Friday, June 18, 2010

Comfort food

Sophie is officially over fruit and veggie purees. Oh, she'll have them for breakfast when I mix in her multi-grain cereal (oats, spelt, and barley), but for a while now, apart from breakfast, she'll purse her lips, close her eyes, and resolutely turn her head away if I even venture to spoon some in her mouth.

And so I now find myself making almost grown-up meals for her as we start transitioning to table foods. The baby recipe books I have recommend baby-friendly casseroles like chicken with mixed veggies, and lentil stew, which I tried and Sophie took to them just fine. But as all Asian mothers know, the best baby food is rice porridge (jook), and Sophie loves it more than any other food we've given her, even her puffs. I've wondered why American moms don't make rice porridge for their babies as often- maybe because it's hard to make in large batches, doesn't keep long, and can't be conveniently frozen. And you can't just throw a bunch of ingredients into a pot and let it cook- well, at least I can't since I don't have a crock pot. To get the smooth consistency that Sophie likes, I have to constantly stir and mash the porridge and veggies as it simmers away and that can be painstaking for some.

But watching Sophie clean her bowl after every meal is worth the chopping, poaching, steaming, and stirring. It doesn't take me that long any more now that I've pretty much gotten it down to a science:

Basic porridge:
1/3 cups of white and brown rice (mixed)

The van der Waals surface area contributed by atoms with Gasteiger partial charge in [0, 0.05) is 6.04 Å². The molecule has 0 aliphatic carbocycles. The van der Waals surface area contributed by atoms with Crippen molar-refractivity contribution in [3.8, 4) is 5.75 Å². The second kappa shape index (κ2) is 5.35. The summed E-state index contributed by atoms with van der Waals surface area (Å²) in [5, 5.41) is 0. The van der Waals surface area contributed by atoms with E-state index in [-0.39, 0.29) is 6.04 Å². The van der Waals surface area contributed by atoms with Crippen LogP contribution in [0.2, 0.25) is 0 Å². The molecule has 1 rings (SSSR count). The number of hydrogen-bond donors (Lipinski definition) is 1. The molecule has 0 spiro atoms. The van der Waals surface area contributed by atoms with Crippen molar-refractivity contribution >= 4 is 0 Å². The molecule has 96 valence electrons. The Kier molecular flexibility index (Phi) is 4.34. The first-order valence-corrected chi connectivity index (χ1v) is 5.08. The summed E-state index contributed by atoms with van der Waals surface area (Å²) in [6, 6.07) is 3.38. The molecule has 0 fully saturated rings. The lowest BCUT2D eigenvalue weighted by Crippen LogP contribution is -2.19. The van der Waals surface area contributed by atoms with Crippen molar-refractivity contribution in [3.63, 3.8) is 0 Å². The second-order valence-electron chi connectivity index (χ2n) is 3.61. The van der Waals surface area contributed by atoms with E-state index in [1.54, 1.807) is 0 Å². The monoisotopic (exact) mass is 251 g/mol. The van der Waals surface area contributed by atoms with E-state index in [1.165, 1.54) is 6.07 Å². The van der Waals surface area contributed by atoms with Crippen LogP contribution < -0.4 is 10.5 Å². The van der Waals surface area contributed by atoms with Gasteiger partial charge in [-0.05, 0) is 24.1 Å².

6 2/3 cups of water (basically a 1:8 ratio of rice to water)

And to that, I add a variety of different finely diced veggies and protein. Sophie's favorites:
- butternut squash, peas, and chicken (chicken tenderloins cut into small pieces, poached with the simmering porridge, then chopped finely)
- carrot, potato, and salmon (steamed beforehand, flaked to remove any bones, then added to the cooked porridge),
- sweet potato, broccoli, and whitefish (same as salmon).

Knowing that she loves something that as an adult, I still adore, warms the cockles of my heart. Nothing heals, comforts, soothes, and satisfies quite like a bowl of flavorful, nourishing jook and I'm so glad that Sophie shares that love.

1 comment:

Anonymous said...

most rice-cookers come with a "congee" option so you can dump everything in there and press "congee". I have a basic Phillips one which I bought for nothing in Singapore which does it beautifully. Shall i ask your mum to send you one?

AB